Kilcullen Road, Naas: There's uproar over a plan to remove these car park spaces
In a normal world there would be no difficulty with this. And no objections and no petitions of opposition.
What’s not to like about a cycle lane unless you want to treat the road as your own fiefdom?
It gets you out of a car or a bus, saves money on fuel, eases the environmental burden, reduces waste. (So does walking — without the need for lanes). But there’s not much that’s normal about the environment that retailers operate in in Naas town.
They open their businesses in the eye of a storm day after day.
Superquinn closed in February 2011 and over 100 jobs disappeared. Before that, in 2010, Tesco brought its largest store in Europe to Monread, with a shopping centre and free parking; taking customers in their thousands from the town. Marks & Spencer cut and run in 2013 after a six year stint on Dublin Road. It was one of four stores the company closed that August and 37 jobs were lost in Naas.
There have been many others, often smaller stores some of which employed one or two people.
The music died in Naas in May 2012. John Forde had two people employed in his top Twenty Store when he felt he had no option to bring the shutters down on Naas’s only music store.
Last week the Leader reported on the demise of Ciaran Mattimoe’s Londis store. Today there are only two foodstores along the length of the main thoroughfare.
There’s been a slow growth in the number of charity shops around the town but these are not likely to trigger a retail revolution in Naas of the Kings.
The town is in trouble and everybody knows it; including Kildare County Council which hasn’t increased rates in a decade now. (Sure KCC has a countywide jurisdiction but Naas Town Council had frozen rates before it was abolished.) The Naas Shopping Centre hasn’t opened partly due to the economic crash and partly due to Dunnes Stores' decision not to become the anchor tenant.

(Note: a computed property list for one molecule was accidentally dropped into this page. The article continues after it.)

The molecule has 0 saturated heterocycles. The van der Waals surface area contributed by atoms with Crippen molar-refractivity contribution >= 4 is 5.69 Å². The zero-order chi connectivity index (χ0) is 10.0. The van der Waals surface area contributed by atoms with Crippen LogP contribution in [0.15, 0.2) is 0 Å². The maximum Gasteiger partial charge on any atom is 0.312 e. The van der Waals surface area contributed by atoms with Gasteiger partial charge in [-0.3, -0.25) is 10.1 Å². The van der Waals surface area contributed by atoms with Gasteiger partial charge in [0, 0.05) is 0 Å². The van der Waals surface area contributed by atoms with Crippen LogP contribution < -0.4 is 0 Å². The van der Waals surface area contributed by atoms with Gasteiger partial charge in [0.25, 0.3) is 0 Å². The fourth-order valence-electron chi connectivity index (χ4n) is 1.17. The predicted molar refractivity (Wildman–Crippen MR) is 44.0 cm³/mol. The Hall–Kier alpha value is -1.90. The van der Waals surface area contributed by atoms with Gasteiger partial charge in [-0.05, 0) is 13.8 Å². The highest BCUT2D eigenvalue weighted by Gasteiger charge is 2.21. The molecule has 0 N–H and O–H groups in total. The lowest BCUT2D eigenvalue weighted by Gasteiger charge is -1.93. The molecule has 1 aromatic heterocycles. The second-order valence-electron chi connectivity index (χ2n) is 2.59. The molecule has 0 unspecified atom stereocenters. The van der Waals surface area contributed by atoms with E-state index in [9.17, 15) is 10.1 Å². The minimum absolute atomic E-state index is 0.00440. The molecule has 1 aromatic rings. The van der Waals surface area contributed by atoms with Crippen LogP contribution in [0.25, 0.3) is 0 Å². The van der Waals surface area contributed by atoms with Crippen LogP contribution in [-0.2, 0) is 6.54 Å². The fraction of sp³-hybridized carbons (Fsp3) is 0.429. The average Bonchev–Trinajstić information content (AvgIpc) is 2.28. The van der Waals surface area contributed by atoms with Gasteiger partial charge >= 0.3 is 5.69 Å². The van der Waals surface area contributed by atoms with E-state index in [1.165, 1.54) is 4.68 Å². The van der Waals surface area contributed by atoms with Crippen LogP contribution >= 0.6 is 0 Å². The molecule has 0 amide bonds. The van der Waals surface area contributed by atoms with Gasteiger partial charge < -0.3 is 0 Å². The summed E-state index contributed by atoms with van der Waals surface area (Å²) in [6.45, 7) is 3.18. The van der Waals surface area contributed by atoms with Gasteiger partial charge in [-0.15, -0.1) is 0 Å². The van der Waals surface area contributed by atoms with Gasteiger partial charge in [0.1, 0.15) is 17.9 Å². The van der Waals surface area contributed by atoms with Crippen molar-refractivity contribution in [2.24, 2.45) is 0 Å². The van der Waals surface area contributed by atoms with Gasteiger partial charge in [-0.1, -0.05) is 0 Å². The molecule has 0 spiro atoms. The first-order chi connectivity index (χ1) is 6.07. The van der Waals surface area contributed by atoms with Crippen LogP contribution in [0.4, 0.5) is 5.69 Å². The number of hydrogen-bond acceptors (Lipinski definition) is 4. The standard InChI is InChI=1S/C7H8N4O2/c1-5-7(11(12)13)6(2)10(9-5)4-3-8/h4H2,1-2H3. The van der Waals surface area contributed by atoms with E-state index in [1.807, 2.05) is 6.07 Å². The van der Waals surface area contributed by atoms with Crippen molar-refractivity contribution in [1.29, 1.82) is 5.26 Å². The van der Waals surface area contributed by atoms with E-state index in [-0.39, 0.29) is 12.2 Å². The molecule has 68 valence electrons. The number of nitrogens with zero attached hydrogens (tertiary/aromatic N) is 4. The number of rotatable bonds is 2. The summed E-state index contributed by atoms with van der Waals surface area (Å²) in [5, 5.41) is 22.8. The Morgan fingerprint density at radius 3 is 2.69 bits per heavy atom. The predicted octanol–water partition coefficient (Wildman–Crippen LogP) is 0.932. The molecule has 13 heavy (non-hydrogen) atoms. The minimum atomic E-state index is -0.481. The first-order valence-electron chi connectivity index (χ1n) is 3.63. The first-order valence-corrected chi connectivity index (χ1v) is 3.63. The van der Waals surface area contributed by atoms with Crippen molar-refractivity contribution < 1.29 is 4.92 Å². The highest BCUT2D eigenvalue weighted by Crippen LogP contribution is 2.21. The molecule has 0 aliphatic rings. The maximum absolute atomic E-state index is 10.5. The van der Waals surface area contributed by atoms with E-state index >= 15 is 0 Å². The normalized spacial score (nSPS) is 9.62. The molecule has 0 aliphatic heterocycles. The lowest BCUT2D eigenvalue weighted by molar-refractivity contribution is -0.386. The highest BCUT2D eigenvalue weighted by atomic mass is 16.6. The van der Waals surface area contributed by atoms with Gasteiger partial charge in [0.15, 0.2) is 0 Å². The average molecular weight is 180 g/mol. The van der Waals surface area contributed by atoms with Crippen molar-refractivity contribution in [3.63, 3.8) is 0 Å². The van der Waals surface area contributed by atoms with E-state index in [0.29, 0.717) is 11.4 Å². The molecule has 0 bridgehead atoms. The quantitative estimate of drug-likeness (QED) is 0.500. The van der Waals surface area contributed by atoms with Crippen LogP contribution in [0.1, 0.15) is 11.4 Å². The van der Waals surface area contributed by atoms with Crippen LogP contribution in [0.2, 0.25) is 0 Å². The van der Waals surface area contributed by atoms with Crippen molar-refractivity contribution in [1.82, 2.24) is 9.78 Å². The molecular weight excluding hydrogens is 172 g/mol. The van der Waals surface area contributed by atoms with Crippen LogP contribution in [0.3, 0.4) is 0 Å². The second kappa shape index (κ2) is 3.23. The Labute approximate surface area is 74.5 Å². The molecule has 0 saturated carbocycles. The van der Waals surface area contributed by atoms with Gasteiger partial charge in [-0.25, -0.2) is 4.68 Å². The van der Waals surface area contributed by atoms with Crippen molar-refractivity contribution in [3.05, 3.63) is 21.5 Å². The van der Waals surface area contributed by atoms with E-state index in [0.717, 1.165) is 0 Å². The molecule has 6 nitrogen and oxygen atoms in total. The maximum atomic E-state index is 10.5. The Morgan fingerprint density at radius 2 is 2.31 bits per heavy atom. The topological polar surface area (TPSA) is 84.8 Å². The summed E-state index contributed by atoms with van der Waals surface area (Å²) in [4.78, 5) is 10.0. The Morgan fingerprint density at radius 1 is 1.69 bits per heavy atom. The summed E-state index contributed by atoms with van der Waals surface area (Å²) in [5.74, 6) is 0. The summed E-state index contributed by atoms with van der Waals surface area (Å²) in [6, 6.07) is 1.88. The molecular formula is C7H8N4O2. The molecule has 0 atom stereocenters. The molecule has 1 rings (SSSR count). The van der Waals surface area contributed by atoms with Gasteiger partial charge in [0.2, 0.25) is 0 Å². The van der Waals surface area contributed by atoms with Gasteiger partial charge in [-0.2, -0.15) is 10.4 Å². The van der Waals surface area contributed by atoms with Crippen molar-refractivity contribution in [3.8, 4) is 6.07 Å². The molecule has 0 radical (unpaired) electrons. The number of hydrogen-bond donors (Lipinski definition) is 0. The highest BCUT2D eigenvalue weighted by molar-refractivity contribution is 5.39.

The town lost a town centre car park, which was never replaced. It’s easy now to blame NTC for this decision. At the time the development of the vast concrete tomb in the town centre was an innovative proposition and nobody objected to it. It would have brought the thousands back to Naas. Between the loss of the car park, parking fees and levies not paid NTC, now KCC, is owed millions of euro — with no immediate prospect of having it paid.
The Leader has also reported on Larry Swan and Pat Goulding respective owners of Swan’s on the Green and the eponymous hardware store.
They fear they may have to close if car spaces go and cycle lanes are put in. Goulding’s is the town’s last hardware store and Swan’s employs more than 40 people. The cycle lanes are the idea of the National Transport Authority which implements overall transport policy in the Greater Dublin area — from Drogheda to Arklow. They don't have the time to care about retailers in Naas.
Too many businesses have closed to take a chance on two more. And too many parking spaces have gone. It’s time for the politicians to represent the people they’re supposed to represent and most of their constituents would side with Messrs Swan and Goulding.
All that has to be done is for KCC to say to the NTA “thanks, but no”.
There is no guarantee that cycles lanes will be used anyway. Naas is not Copenhagen where there are more bikes than cars. Most lanes in Naas are under utilised.
“Build them and they’ll come” we’re told. They built Naas Shopping Centre and nobody came.